Tuesday, May 13, 2008

Posted by Bejat

Our dear friend Carl back home in Austin, TX sent us a wonderful haiku that I would like to share with ya’ll.

They went to find frogs
Climbing trees with stinging bees
Learning what matters

-Carl Teixeira

We are finding frogs. Just the other day I found Edilorina perezi. What a fantastic find amongst the leaf litter, so difficult to see. Only our second time to find this species here at TBS. Charne found yet another Nictamatis rugaceps. This time it was a juvinile. She’s got the eye and she’s quick with the hands. Noah has been going to the volleyball court every night, which is loaded with frogs, to find elusive frogs we have yet encountered. The rainy season is here and the frogs are abundant so he is trying to curb the itch of catching everything in sight. The other night he caught Hyla marmorata and Hyla parviceps.

We have only one more tree to climb. Shawn is so good at climbing and gets up there so fast. He has become so agile
with his spider-webbing climbing system, it's amazing. Luckily our last tree to climb is close to camp with no serious flooding to wade through. The river is rising and the trails are beginning to flood, which can only mean one thing, MORE FROGS! Of course there are other species reproducing, but the frogs are in heaven right now, calling day and night.

There is a small turtle that lives by our cabin, a species of side-necked turtle (photo at right). Shawn found him and we processed him and decided to move him to a safer location (so he wouldn'
t get chewed up by the wed-eater, which was evident). Shawn placed him in a cabrada on the other side of camp and in a few days he returned to the open space next to our cabin. We decided to leave him and hope for the best. We notified the workers here, but it's hard to see what is under the grass when you have to deal with sweat-bees, wasps and other biting things. Plus, Lucha, the pet trumpeter loves loud noises and runs to the weed-eater to try to hang out right next to it. It is the strangest thing. And it's not just the weed-eater, but also the chain-saw, generator, music, people and just anything that makes noise. She seems to get depressed when there is not a lot of people in camp. That bird is the best pet, but I would NEVER take her out of the jungle. She would be so unhappy and surely die if she were not in the jungle. She is an insectivore and loves to follow people around to not only hang out with them, but eat the insects they stir up along the way.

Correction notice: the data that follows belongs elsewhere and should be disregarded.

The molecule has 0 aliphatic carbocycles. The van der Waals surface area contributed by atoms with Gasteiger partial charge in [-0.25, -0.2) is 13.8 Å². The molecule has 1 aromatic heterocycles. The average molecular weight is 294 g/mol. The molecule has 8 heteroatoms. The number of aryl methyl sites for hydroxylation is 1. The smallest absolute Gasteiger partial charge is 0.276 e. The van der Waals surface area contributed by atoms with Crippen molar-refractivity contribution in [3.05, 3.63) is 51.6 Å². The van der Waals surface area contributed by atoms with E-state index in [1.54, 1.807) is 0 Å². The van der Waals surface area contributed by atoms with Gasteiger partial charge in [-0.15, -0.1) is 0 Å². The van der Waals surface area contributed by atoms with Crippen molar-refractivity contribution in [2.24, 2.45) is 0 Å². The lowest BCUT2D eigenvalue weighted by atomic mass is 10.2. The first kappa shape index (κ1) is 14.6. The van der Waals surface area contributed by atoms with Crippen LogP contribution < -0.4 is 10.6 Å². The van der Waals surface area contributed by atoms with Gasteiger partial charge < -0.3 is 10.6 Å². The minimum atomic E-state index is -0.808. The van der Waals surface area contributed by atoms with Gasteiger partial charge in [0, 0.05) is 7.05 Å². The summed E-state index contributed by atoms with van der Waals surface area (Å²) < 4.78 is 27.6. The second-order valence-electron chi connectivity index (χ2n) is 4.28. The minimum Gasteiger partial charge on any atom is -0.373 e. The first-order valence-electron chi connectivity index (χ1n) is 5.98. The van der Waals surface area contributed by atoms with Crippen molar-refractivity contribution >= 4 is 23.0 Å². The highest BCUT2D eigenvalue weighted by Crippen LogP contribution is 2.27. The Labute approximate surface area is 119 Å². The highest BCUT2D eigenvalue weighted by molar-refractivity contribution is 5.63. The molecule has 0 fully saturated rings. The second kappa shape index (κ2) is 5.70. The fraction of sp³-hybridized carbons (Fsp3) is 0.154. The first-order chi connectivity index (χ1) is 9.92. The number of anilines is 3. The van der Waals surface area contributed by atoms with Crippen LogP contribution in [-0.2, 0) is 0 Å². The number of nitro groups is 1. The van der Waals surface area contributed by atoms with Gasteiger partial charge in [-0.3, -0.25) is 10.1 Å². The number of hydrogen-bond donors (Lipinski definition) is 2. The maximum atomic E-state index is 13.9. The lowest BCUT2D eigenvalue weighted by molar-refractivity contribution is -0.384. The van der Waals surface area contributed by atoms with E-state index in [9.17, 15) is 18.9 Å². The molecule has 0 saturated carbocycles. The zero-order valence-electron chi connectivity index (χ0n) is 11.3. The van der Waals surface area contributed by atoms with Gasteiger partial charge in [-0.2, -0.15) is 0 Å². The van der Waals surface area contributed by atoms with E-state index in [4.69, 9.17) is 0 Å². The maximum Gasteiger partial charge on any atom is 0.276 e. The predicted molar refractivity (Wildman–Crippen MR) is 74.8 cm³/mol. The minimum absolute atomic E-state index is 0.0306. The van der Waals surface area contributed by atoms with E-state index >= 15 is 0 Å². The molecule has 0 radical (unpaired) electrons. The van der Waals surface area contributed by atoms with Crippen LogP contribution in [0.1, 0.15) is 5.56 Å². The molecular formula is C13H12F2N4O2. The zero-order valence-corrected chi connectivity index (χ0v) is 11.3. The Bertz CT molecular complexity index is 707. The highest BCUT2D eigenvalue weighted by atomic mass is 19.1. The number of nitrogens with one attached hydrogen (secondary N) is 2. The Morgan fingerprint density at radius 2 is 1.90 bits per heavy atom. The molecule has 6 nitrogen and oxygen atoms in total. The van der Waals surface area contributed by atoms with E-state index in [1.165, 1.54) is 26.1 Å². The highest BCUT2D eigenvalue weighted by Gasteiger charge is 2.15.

We did catch an Anaconda (photos located above) a few days ago. It was about 7 or 8 feet long (6 1/2 meters). It seemed to have eaten something fairly recently since it had a large lump in it's mid-section (photo located at left below). Don Mayer, one of the guides here said that it may have eaten a Squirrel Monkey. After we took photos, Shawn proceeded to lunge at the head, capturing him safely just behind the head. This constrictor was basking in the sun on a large log along the Tiputini River and as Shawn had a grip on his head the boat began to slowly drift away from the log. At this point Diego, the manager here at TBS, straddled the log to grab the hind end and Noah went for the mid-section. SUCCESS! The Anaconda was pulled into the boat and ready to be processed.

We took a scale clip for DNA, measurements, weight, photos and videoed the entire process. It was our first time to catch and Anaconda and it was so very exciting. This non-toxic constrictor is elusive and mystical. There are may indigenous stories about Anacondas and in many cultures they are thought to posses powers and have spiritual qualities. What was so remarkable was the eyes. They possess the sense of darkness and strength. They appear to have two pupils, but the structure of the pupil is for vision above and below the water at the exact same moment. What a truly phenomenal specimen. I felt so honored to be in it's presence.

Noah and Charne leave in two weeks and Shawn's other assistant, Travis, arrives on Friday. Tower I is near the tree on the Matapalo trail that we will be climbing next. We have saved this tree until last so that I could video the climb from this tower. We hope that it will be complete by the time we climb this tree. That will be some phenomenal footage because I will be parallel with the tree.

exerpt from the journal of Bejat McCracken:

"Many times a day we are graced by the beauty of Scarlet and even Yellow and Blue Macaws flying over head. Their brilliant color and graceful flight can only be matched by the Morpho Butterfly. It makes you stop in awe of the vision before your eyes as if you can't even imaging a more beautiful sight. It's like a dream into reality. That waking dream that keeps you wanting more so that you drift in and out of concisenesses. It is this breath of life that keeps one sane and pure in heart and soul."

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